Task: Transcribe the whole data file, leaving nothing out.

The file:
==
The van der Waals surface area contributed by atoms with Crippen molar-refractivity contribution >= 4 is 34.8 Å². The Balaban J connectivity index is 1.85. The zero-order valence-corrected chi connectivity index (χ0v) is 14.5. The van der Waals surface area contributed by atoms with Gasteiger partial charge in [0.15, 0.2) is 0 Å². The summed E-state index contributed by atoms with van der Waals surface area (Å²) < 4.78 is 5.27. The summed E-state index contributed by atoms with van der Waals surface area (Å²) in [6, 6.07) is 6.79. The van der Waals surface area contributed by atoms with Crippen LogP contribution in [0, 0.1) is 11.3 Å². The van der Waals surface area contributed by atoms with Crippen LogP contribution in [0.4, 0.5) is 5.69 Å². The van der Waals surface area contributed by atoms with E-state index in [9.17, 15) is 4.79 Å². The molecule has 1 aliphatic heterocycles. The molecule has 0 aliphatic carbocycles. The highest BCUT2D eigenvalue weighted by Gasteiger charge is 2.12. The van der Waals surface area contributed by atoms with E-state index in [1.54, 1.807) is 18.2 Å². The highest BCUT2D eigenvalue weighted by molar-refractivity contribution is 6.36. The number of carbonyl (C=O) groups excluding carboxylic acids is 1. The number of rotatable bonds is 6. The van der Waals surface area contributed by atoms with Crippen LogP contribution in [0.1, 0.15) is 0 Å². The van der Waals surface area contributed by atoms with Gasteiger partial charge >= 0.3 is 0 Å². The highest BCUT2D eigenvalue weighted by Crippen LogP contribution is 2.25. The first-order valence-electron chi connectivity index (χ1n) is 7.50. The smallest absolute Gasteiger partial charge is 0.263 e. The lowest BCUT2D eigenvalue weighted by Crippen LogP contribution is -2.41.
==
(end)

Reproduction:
The van der Waals surface area contributed by atoms with Crippen molar-refractivity contribution >= 4 is 34.8 Å². The Balaban J connectivity index is 1.85. The zero-order valence-corrected chi connectivity index (χ0v) is 14.5. The van der Waals surface area contributed by atoms with Gasteiger partial charge in [0.15, 0.2) is 0 Å². The summed E-state index contributed by atoms with van der Waals surface area (Å²) < 4.78 is 5.27. The summed E-state index contributed by atoms with van der Waals surface area (Å²) in [6, 6.07) is 6.79. The van der Waals surface area contributed by atoms with Crippen LogP contribution in [0, 0.1) is 11.3 Å². The van der Waals surface area contributed by atoms with Crippen LogP contribution in [0.4, 0.5) is 5.69 Å². The van der Waals surface area contributed by atoms with E-state index in [9.17, 15) is 4.79 Å². The molecule has 1 aliphatic heterocycles. The molecule has 0 aliphatic carbocycles. The highest BCUT2D eigenvalue weighted by Gasteiger charge is 2.12. The van der Waals surface area contributed by atoms with E-state index in [1.54, 1.807) is 18.2 Å². The highest BCUT2D eigenvalue weighted by molar-refractivity contribution is 6.36. The number of carbonyl (C=O) groups excluding carboxylic acids is 1. The number of rotatable bonds is 6. The van der Waals surface area contributed by atoms with Crippen LogP contribution in [0.1, 0.15) is 0 Å². The van der Waals surface area contributed by atoms with Gasteiger partial charge >= 0.3 is 0 Å². The highest BCUT2D eigenvalue weighted by Crippen LogP contribution is 2.25. The first-order valence-electron chi connectivity index (χ1n) is 7.50. The smallest absolute Gasteiger partial charge is 0.263 e. The lowest BCUT2D eigenvalue weighted by Crippen LogP contribution is -2.41.